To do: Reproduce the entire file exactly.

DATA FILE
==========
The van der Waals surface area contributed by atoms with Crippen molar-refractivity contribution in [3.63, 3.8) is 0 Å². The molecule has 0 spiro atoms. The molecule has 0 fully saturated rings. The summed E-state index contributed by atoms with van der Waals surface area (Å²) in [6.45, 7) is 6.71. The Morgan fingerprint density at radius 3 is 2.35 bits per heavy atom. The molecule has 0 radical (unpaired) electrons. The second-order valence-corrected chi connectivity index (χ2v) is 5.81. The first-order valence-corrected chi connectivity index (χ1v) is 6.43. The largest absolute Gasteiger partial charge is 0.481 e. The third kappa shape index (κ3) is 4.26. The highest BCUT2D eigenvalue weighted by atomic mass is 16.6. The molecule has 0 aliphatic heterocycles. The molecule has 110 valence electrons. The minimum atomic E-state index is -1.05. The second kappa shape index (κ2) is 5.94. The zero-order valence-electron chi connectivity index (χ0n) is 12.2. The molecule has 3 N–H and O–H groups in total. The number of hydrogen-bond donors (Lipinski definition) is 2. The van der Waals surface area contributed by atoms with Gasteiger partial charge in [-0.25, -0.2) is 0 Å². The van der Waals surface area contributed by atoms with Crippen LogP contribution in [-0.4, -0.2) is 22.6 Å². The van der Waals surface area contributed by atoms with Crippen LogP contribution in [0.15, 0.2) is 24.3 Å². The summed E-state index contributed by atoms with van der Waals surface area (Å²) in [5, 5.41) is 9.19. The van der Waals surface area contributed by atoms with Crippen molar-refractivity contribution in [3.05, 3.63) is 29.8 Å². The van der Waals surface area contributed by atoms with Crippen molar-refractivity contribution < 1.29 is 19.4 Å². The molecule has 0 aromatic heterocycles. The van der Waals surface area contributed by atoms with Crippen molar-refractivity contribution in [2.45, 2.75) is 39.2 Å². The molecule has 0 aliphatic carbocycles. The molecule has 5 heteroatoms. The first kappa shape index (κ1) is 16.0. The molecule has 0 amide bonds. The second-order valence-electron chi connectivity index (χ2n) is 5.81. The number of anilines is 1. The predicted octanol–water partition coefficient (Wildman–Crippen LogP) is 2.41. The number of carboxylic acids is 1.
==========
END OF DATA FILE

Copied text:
The van der Waals surface area contributed by atoms with Crippen molar-refractivity contribution in [3.63, 3.8) is 0 Å². The molecule has 0 spiro atoms. The molecule has 0 fully saturated rings. The summed E-state index contributed by atoms with van der Waals surface area (Å²) in [6.45, 7) is 6.71. The Morgan fingerprint density at radius 3 is 2.35 bits per heavy atom. The molecule has 0 radical (unpaired) electrons. The second-order valence-corrected chi connectivity index (χ2v) is 5.81. The first-order valence-corrected chi connectivity index (χ1v) is 6.43. The largest absolute Gasteiger partial charge is 0.481 e. The third kappa shape index (κ3) is 4.26. The highest BCUT2D eigenvalue weighted by atomic mass is 16.6. The molecule has 0 aliphatic heterocycles. The molecule has 110 valence electrons. The minimum atomic E-state index is -1.05. The second kappa shape index (κ2) is 5.94. The zero-order valence-electron chi connectivity index (χ0n) is 12.2. The molecule has 3 N–H and O–H groups in total. The number of hydrogen-bond donors (Lipinski definition) is 2. The van der Waals surface area contributed by atoms with Gasteiger partial charge in [-0.25, -0.2) is 0 Å². The van der Waals surface area contributed by atoms with Crippen LogP contribution in [-0.4, -0.2) is 22.6 Å². The van der Waals surface area contributed by atoms with Crippen LogP contribution in [0.15, 0.2) is 24.3 Å². The summed E-state index contributed by atoms with van der Waals surface area (Å²) in [5, 5.41) is 9.19. The van der Waals surface area contributed by atoms with Crippen molar-refractivity contribution in [3.05, 3.63) is 29.8 Å². The van der Waals surface area contributed by atoms with Crippen molar-refractivity contribution < 1.29 is 19.4 Å². The molecule has 0 aromatic heterocycles. The van der Waals surface area contributed by atoms with Crippen molar-refractivity contribution in [2.45, 2.75) is 39.2 Å². The molecule has 0 aliphatic carbocycles. The molecule has 5 heteroatoms. The first kappa shape index (κ1) is 16.0. The molecule has 0 amide bonds. The second-order valence-electron chi connectivity index (χ2n) is 5.81. The number of anilines is 1. The predicted octanol–water partition coefficient (Wildman–Crippen LogP) is 2.41. The number of carboxylic acids is 1.